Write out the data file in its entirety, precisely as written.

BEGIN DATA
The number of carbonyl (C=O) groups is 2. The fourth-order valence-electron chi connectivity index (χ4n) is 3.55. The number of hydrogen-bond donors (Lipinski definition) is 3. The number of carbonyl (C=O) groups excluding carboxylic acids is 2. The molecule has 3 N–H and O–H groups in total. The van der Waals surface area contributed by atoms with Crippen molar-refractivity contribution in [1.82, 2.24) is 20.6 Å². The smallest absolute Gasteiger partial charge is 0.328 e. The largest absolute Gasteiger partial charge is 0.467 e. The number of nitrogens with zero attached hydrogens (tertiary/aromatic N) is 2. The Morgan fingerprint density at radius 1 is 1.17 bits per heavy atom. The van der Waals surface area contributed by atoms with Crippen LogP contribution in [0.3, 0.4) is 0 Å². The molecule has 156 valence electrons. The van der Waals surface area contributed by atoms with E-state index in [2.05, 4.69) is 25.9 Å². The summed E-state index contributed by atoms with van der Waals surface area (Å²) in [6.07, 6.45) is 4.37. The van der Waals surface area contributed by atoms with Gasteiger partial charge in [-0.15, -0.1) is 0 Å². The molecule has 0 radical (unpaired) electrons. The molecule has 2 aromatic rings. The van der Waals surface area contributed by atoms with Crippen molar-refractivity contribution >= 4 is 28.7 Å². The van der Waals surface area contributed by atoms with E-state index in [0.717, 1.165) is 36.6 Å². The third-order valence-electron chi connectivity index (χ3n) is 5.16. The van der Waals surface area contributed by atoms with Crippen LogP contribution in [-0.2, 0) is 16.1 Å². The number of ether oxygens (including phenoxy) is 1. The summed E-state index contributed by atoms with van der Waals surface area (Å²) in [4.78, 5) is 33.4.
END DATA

The number of carbonyl (C=O) groups is 2. The fourth-order valence-electron chi connectivity index (χ4n) is 3.55. The number of hydrogen-bond donors (Lipinski definition) is 3. The number of carbonyl (C=O) groups excluding carboxylic acids is 2. The molecule has 3 N–H and O–H groups in total. The van der Waals surface area contributed by atoms with Crippen molar-refractivity contribution in [1.82, 2.24) is 20.6 Å². The smallest absolute Gasteiger partial charge is 0.328 e. The largest absolute Gasteiger partial charge is 0.467 e. The number of nitrogens with zero attached hydrogens (tertiary/aromatic N) is 2. The Morgan fingerprint density at radius 1 is 1.17 bits per heavy atom. The van der Waals surface area contributed by atoms with Crippen LogP contribution in [0.3, 0.4) is 0 Å². The molecule has 156 valence electrons. The van der Waals surface area contributed by atoms with E-state index in [2.05, 4.69) is 25.9 Å². The summed E-state index contributed by atoms with van der Waals surface area (Å²) in [6.07, 6.45) is 4.37. The van der Waals surface area contributed by atoms with Gasteiger partial charge in [-0.15, -0.1) is 0 Å². The molecule has 0 radical (unpaired) electrons. The molecule has 2 aromatic rings. The van der Waals surface area contributed by atoms with Crippen molar-refractivity contribution >= 4 is 28.7 Å². The van der Waals surface area contributed by atoms with E-state index in [0.717, 1.165) is 36.6 Å². The third-order valence-electron chi connectivity index (χ3n) is 5.16. The van der Waals surface area contributed by atoms with Crippen LogP contribution in [-0.2, 0) is 16.1 Å². The number of ether oxygens (including phenoxy) is 1. The summed E-state index contributed by atoms with van der Waals surface area (Å²) in [4.78, 5) is 33.4.